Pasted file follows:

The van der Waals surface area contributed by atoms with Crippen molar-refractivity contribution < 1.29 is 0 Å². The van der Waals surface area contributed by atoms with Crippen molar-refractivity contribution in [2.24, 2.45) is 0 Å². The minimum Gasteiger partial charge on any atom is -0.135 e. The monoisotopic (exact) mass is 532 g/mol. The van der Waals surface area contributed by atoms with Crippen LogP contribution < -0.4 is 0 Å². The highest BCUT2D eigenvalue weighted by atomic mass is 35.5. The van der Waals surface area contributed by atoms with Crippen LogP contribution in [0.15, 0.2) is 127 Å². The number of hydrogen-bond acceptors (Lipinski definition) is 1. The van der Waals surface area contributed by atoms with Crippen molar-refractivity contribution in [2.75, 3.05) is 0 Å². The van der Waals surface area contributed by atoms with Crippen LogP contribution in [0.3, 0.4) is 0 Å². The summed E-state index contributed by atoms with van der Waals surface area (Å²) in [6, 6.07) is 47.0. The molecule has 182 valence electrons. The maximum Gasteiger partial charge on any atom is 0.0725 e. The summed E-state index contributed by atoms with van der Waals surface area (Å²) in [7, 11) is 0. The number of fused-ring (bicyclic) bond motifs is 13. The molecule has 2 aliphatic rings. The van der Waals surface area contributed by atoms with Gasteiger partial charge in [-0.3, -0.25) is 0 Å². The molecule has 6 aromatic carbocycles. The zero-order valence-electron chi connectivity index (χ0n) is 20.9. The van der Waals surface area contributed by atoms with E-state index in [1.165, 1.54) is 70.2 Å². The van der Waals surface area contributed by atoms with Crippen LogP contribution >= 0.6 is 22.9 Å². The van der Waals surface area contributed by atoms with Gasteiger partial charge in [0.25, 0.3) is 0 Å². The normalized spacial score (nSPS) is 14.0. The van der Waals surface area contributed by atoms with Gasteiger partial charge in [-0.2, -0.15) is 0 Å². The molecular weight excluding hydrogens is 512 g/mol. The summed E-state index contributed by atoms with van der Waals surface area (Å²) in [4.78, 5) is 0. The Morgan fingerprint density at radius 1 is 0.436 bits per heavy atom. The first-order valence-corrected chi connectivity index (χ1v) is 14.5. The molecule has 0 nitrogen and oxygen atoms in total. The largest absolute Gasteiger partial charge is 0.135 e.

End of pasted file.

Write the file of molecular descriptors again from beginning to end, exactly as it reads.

The van der Waals surface area contributed by atoms with Crippen molar-refractivity contribution < 1.29 is 0 Å². The van der Waals surface area contributed by atoms with Crippen molar-refractivity contribution in [2.24, 2.45) is 0 Å². The minimum Gasteiger partial charge on any atom is -0.135 e. The monoisotopic (exact) mass is 532 g/mol. The van der Waals surface area contributed by atoms with Crippen LogP contribution < -0.4 is 0 Å². The highest BCUT2D eigenvalue weighted by atomic mass is 35.5. The van der Waals surface area contributed by atoms with Crippen LogP contribution in [0.15, 0.2) is 127 Å². The number of hydrogen-bond acceptors (Lipinski definition) is 1. The van der Waals surface area contributed by atoms with Crippen molar-refractivity contribution in [2.75, 3.05) is 0 Å². The van der Waals surface area contributed by atoms with Crippen LogP contribution in [0.3, 0.4) is 0 Å². The summed E-state index contributed by atoms with van der Waals surface area (Å²) in [6, 6.07) is 47.0. The molecule has 182 valence electrons. The maximum Gasteiger partial charge on any atom is 0.0725 e. The summed E-state index contributed by atoms with van der Waals surface area (Å²) in [7, 11) is 0. The number of fused-ring (bicyclic) bond motifs is 13. The molecule has 2 aliphatic rings. The van der Waals surface area contributed by atoms with Gasteiger partial charge in [-0.3, -0.25) is 0 Å². The molecule has 6 aromatic carbocycles. The zero-order valence-electron chi connectivity index (χ0n) is 20.9. The van der Waals surface area contributed by atoms with E-state index in [1.165, 1.54) is 70.2 Å². The van der Waals surface area contributed by atoms with Crippen LogP contribution >= 0.6 is 22.9 Å². The van der Waals surface area contributed by atoms with Gasteiger partial charge in [0.25, 0.3) is 0 Å². The normalized spacial score (nSPS) is 14.0. The van der Waals surface area contributed by atoms with Gasteiger partial charge in [-0.2, -0.15) is 0 Å². The molecular weight excluding hydrogens is 512 g/mol. The summed E-state index contributed by atoms with van der Waals surface area (Å²) in [4.78, 5) is 0. The Morgan fingerprint density at radius 1 is 0.436 bits per heavy atom. The first-order valence-corrected chi connectivity index (χ1v) is 14.5. The molecule has 0 nitrogen and oxygen atoms in total. The largest absolute Gasteiger partial charge is 0.135 e.